Launch Date: December 07, 2001
Mission Project Home Page - http://sealevel.jpl.nasa.gov/mission/jason-1.html
Program(s):Earth Systematic Missions
Jason is an oceanography mission to monitor global ocean circulation, improve global climate predictions, and monitor events such as El Nino conditions and ocean eddies. The Jason-1 satellite carries a radar altimeter, and it is a follow-on mission to the highly successful TOPEX/Poseidon mission, that measured ocean surface topography to an accuracy of 4.2 cm, enabled scientists to forecast the 1997-1998 El Niño, and improved understanding of ocean circulation and its effect of global climate. Jason-1 altimeter data is part of a suite of data provided by other NASA missions--the GRACE mission uses two satellites to accurately measure Earth's mass distribution, and the QuikSCAT scatterometer mission will measure ocean-surface winds. The Delta vehicle was shared with the Thermosphere, Ionosphere, Mesosphere, Energetics and Dynamics (TIMED) mission.
Since the oceans are so large, remote sensing from satellites has proved to be the only way to get global information about these vast, hard-to-measure expanses. Spaceborne altimeters, such as the Poseidon 2 instrument that Jason 1 carries, can calculate ocean heights to within centimeters.
The ocean and atmosphere transport heat from the equatorial regions toward the icy poles and the atmosphere sends heat through a complex, worldwide pattern of winds. As these winds blow across the oceans, they help drive the currents and exchange heat, moisture and gases with the water. While winds create daily, short-term weather changes, the oceans have a slower, much longer-lasting effect on climate. The powerful forces of wind and water combine to help regulate our planet's climate.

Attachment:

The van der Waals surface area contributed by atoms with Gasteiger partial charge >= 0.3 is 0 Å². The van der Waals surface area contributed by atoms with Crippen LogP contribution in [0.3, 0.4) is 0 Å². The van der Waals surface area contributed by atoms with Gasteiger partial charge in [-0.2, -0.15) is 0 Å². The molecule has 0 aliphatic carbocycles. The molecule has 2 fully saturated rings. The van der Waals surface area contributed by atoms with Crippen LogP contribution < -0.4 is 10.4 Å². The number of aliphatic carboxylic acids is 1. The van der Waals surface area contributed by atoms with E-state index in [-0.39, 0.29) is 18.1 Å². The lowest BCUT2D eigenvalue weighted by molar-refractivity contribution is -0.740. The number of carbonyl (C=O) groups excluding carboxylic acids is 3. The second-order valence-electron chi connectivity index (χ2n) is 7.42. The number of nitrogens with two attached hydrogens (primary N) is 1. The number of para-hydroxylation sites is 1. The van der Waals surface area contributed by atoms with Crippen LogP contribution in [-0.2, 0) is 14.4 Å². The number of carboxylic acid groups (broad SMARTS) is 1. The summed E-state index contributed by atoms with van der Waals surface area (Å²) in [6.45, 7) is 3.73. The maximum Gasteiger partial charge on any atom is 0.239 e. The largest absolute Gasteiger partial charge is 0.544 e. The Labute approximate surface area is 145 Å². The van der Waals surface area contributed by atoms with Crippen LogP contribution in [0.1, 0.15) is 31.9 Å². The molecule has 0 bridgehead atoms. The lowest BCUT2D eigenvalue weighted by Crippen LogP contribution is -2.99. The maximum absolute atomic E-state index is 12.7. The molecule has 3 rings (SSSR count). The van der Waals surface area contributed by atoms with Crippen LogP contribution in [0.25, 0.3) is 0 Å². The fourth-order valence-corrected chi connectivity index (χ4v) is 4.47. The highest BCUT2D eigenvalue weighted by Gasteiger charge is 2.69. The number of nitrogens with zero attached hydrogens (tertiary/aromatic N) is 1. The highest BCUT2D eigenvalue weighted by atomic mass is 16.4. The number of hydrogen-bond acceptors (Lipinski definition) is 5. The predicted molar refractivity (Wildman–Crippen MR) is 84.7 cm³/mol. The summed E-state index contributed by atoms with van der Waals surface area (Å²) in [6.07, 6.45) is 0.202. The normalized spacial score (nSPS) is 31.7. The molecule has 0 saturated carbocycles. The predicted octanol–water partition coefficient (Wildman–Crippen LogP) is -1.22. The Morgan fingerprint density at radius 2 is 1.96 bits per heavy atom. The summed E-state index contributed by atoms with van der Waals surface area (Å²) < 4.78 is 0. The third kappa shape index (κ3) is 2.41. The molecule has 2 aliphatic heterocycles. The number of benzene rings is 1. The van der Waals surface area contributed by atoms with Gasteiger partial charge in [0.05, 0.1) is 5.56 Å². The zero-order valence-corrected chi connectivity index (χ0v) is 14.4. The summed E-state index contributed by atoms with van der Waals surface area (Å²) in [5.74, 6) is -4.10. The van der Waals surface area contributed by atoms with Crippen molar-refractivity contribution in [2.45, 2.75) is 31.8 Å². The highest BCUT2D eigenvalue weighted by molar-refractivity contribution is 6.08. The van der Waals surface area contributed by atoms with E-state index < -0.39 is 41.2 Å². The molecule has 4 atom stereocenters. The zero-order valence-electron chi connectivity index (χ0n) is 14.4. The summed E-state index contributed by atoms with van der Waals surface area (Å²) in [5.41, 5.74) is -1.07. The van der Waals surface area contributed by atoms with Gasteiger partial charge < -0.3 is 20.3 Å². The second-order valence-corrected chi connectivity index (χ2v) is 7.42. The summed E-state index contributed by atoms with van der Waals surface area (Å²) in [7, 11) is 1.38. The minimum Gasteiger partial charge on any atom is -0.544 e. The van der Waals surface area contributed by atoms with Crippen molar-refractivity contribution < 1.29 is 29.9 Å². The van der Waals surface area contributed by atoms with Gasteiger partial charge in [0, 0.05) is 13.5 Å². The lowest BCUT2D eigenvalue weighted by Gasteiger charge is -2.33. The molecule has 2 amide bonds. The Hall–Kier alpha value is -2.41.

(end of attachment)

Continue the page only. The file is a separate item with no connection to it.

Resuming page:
Accurate observations of sea-surface height and ocean winds provide scientists with information about the speed and direction of ocean currents and about the heat stored in the ocean that, in turn, reveals global climate variations. Jason 1 will help scientists in their quest to understand these global climate forces.
Weighing about 500 kilograms (about 1,100 pounds), Jason 1 is only one-fifth the weight of TOPEX/Poseidon. After launch, Jason 1 will enter orbit about 10 to15 kilometers (6 to 9 miles) below TOPEX/Poseidon's 1,337-kilometer-altitude (830-mile) orbit. During the next few weeks, Jason 1 will use its thrusters to raise itself into the same orbital altitude as TOPEX/Poseidon, and then move in close behind its predecessor, trailing by about 500 kilometers (300 miles).
The two spacecraft will fly in formation, making nearly simultaneous measurements. The science team will compare the data to make sure the instruments are calibrated exactly. This procedure is expected to take about six months. Jason 1 will then assume TOPEX/Poseidon's former flight path, and the older satellite will move into a parallel ground track midway between two Jason 1 ground tracks. Jason 1's mission is designed to last three years.
Jason 1 carries five instruments: the Poseidon 2 altimeter, the spacecraft's main instrument, to measure altitude; a microwave radiometer to measure atmospheric water vapor; and three precision location-finding instruments.
Jason 1 is a joint project between NASA and France's Centre National d'Etudes Spatiales. The U.S. portion of the mission is managed for NASA by the Jet Propulsion Laboratory, Pasadena, Calif.